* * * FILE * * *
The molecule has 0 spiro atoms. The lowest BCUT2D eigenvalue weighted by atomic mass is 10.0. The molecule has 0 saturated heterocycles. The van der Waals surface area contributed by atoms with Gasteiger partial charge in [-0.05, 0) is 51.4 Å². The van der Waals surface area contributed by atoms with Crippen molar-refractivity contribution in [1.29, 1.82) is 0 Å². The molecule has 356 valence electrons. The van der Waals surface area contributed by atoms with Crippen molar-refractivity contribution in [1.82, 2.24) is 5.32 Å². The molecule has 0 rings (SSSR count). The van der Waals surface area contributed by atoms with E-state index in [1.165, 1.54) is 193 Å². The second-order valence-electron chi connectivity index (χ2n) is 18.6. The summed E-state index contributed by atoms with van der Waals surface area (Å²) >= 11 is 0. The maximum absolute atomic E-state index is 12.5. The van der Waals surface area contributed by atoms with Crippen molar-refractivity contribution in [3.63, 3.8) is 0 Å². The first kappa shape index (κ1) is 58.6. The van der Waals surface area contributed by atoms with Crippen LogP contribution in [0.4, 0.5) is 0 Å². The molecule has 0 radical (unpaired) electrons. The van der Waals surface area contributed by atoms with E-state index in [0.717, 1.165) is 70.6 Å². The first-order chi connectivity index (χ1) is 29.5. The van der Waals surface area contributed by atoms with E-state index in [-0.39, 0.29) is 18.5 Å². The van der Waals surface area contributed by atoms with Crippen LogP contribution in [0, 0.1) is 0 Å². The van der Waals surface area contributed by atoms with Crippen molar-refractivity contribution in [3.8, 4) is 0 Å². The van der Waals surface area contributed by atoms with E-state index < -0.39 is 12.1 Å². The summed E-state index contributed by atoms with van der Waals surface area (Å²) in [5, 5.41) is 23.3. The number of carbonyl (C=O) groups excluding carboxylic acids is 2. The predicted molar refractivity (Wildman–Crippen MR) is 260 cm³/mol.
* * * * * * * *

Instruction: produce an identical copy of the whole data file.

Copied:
The molecule has 0 spiro atoms. The lowest BCUT2D eigenvalue weighted by atomic mass is 10.0. The molecule has 0 saturated heterocycles. The van der Waals surface area contributed by atoms with Gasteiger partial charge in [-0.05, 0) is 51.4 Å². The van der Waals surface area contributed by atoms with Crippen molar-refractivity contribution in [1.29, 1.82) is 0 Å². The molecule has 356 valence electrons. The van der Waals surface area contributed by atoms with Crippen molar-refractivity contribution in [1.82, 2.24) is 5.32 Å². The molecule has 0 rings (SSSR count). The van der Waals surface area contributed by atoms with E-state index in [1.165, 1.54) is 193 Å². The second-order valence-electron chi connectivity index (χ2n) is 18.6. The summed E-state index contributed by atoms with van der Waals surface area (Å²) >= 11 is 0. The maximum absolute atomic E-state index is 12.5. The van der Waals surface area contributed by atoms with Crippen molar-refractivity contribution in [3.63, 3.8) is 0 Å². The first kappa shape index (κ1) is 58.6. The van der Waals surface area contributed by atoms with Crippen LogP contribution in [0.4, 0.5) is 0 Å². The molecule has 0 radical (unpaired) electrons. The van der Waals surface area contributed by atoms with E-state index in [0.717, 1.165) is 70.6 Å². The first-order chi connectivity index (χ1) is 29.5. The van der Waals surface area contributed by atoms with E-state index in [-0.39, 0.29) is 18.5 Å². The van der Waals surface area contributed by atoms with Crippen LogP contribution in [0, 0.1) is 0 Å². The van der Waals surface area contributed by atoms with Crippen molar-refractivity contribution in [3.8, 4) is 0 Å². The van der Waals surface area contributed by atoms with E-state index < -0.39 is 12.1 Å². The summed E-state index contributed by atoms with van der Waals surface area (Å²) in [5, 5.41) is 23.3. The number of carbonyl (C=O) groups excluding carboxylic acids is 2. The predicted molar refractivity (Wildman–Crippen MR) is 260 cm³/mol.